For a New Earth (FANE), in collaboration with the Royal Society of Canada and with support from the Ocean Frontier Institute, is hosting a two-day event on the future of the North Atlantic Ocean in an era of climate change at Memorial University from March 15-16.
Friday, March 15
The event will kick off on Friday, March 15, at 5 p.m at the Suncor Energy Hall, School of Music, with a cinematic and musical prelude, Seafaring the North Atlantic.
The evening will feature a screening of NFB shorts on the Atlantic Ocean, followed by a performance of composer Andrew Staniland’s The Ocean is Full of its Own Collapse (based on Lisa Moore’s novel February) by Duo Concertante. Monica Walsh will read from the book.
This event is open to the public but registration is required at foranewearth.org.
Saturday, March 16
The Future of Oceans Symposium will begin on Saturday, March 16, at 9 a.m. at Memorial’s Signal Hill Campus.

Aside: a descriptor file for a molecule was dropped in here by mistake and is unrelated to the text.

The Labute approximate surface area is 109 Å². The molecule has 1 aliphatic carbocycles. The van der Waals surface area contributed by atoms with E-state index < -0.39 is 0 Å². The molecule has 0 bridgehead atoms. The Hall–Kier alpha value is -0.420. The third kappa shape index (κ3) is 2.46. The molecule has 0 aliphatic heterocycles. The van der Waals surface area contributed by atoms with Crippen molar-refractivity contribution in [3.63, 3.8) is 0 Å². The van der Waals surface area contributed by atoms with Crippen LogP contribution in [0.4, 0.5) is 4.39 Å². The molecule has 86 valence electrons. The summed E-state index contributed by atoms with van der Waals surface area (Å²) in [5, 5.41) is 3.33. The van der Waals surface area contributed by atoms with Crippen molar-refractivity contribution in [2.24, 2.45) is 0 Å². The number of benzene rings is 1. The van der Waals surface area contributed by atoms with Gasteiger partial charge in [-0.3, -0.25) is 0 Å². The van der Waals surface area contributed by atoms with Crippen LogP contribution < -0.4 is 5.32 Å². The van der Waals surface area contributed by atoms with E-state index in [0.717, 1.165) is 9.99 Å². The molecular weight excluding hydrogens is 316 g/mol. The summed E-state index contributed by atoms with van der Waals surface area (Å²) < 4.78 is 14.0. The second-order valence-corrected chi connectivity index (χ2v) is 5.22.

This is an invitation-only public engagement initiative (live-streamed and live-tweeted for the public), bringing together a diverse group of academics, scientists, students, community leaders, journalists and activists to think creatively about how best to steward the North Atlantic.
The morning of the symposium will be devoted to strategic keynote addresses. At lunch, Mary Denniston, Nunatsiavut Government, will explain the Imappivut initiative for Indigenous leadership in ocean governance in Labrador.
The afternoon will be a World Café-style discussion. The symposium will conclude at 3:30 p.m. with an art exhibit, curated by the Gerald Squires Art Gallery, a reception and a performance of classical music by Dr. Laura Loewen of the University of Manitoba and Dr. Jane Leibel of Memorial’s Faculty of Music.
The intended outcome of this event is a white paper that will outline a set of ecological and policy recommendations for government and industry.
Topics that will be addressed throughout the symposium include aquaculture; the warming and acidification of cold-water oceans; rising seas and the submersion of human and non-human environments; sustainable fisheries; the symbolism of the sea in Atlantic Canadian history and culture; ocean waste and pollution (and what to do about it); the unique features of North Atlantic ecology; and the social and political obstacles to healthy oceans.